San Bernardo Polychrome

San Bernardo Polychrome jar from the Museum of Northern Arizona collections. Click the image to open the San Bernardo Polychrome gallery.

San Bernardo Polychrome, a type of Polacca Yellow Ware, strongly resembles pottery from the Sikyatki Polychrome type that preceded it on the Hopi Mesas of Arizona, with the primary differences being in execution and design motifs/elements.

Archaeological Culture: Ancestral Puebloan, Hopi

Date Range: A.D. 1625-1700 (per Kelley Hays-Gilpin, Northern Arizona University).

Construction: By coiling.

Firing: In an oxidizing atmosphere (dung fired).

Core Color: Yellow or buff.

Temper: Temperless, or small amounts of clay fragments, iron manganese nodules, sand, and/or red angular fragments in small amounts; rarely visible.

Surface Finish: Smoothed and polished.

Surface Color: Yellow, orange, and pinks with fire clouds.

Forms: Bowls, jars; water jars globular.


  • Paint: Brownish black; brownish red (matte).
  • Pigment: Mineral and organic.
  • Design: Spanish influenced: eight-pointed stars, Maltese crosses, arabesques, rosettes, crosses, circles with radiating lines, and quadrupeds; no katchina faces or figures, but feathers common; designs often poorly executed; rims generally painted red; black tick marks or short lines on rim interiors common.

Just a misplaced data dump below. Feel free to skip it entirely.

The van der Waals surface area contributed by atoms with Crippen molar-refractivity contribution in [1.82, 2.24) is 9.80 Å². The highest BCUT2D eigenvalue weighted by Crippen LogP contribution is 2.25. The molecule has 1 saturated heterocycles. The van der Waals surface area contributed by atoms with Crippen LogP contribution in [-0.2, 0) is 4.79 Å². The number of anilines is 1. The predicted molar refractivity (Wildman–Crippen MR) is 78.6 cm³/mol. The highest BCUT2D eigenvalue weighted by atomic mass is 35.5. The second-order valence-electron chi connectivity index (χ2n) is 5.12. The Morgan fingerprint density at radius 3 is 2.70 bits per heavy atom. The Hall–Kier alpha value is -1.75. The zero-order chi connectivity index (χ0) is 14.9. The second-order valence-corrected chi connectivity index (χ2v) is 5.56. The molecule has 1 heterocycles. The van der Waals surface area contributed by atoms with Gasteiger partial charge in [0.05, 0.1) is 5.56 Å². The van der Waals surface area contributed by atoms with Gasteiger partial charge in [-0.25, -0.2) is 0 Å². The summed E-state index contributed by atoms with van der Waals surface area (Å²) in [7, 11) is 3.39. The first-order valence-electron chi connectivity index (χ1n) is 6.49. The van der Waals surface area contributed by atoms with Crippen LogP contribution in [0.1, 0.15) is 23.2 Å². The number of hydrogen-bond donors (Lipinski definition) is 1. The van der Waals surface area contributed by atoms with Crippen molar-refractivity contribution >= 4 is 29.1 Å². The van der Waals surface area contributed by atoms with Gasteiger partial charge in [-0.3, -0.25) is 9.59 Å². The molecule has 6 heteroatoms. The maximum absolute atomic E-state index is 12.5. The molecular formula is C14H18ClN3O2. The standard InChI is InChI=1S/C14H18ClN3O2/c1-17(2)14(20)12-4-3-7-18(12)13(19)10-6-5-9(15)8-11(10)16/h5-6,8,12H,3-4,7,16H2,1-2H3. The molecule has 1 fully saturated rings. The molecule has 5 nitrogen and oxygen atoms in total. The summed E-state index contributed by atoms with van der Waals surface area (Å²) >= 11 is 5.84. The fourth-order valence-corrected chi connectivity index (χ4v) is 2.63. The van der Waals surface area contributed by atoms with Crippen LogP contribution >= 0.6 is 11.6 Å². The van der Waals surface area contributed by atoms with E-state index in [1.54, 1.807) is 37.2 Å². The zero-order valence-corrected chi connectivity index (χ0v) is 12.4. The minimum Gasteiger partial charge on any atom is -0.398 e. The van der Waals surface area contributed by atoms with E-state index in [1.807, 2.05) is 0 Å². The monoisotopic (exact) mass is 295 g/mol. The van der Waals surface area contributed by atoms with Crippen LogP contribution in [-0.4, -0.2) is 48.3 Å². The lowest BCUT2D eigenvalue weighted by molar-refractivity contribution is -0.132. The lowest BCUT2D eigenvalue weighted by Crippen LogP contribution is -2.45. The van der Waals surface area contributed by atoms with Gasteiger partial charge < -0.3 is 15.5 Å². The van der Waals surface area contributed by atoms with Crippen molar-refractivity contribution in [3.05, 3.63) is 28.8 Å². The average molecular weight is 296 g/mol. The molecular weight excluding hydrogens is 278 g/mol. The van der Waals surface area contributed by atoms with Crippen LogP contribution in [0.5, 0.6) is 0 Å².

Comparisons: Designs are similar to early Sikyatki Polychrome but differ in being crudely executed, thicker pattern, and lack of katchina faces and figures and red-painted rims; San Bernardo Polychrome also often has 2-4 equally spaced sets of black tick marks or short lines on rim interiors; San Bernardo Polychrome tends to have thicker vessel walls, as well. Payupki Polychrome Variety A is similar, but lacks Spanish-influenced designs and vessel forms, and typically has red-slipped bases.

Compiled from the following sources:
Colton, Harold. (1956) Pottery Types of the Southwest. Museum of Northern Arizona Ceramic Series No. 3. Flagstaff, Arizona.

Copeland, Kathryn E. (2012) Payupki Polychrome and Ethnogenesis in Post-Pueblo Revolt Hopi Society. Master’s Thesis, Department of Anthropology, Northern Arizona University, Flagstaff.

Compiled by:
April Peters and Meghann M. Vance, Northern Arizona University Anthropology Laboratories.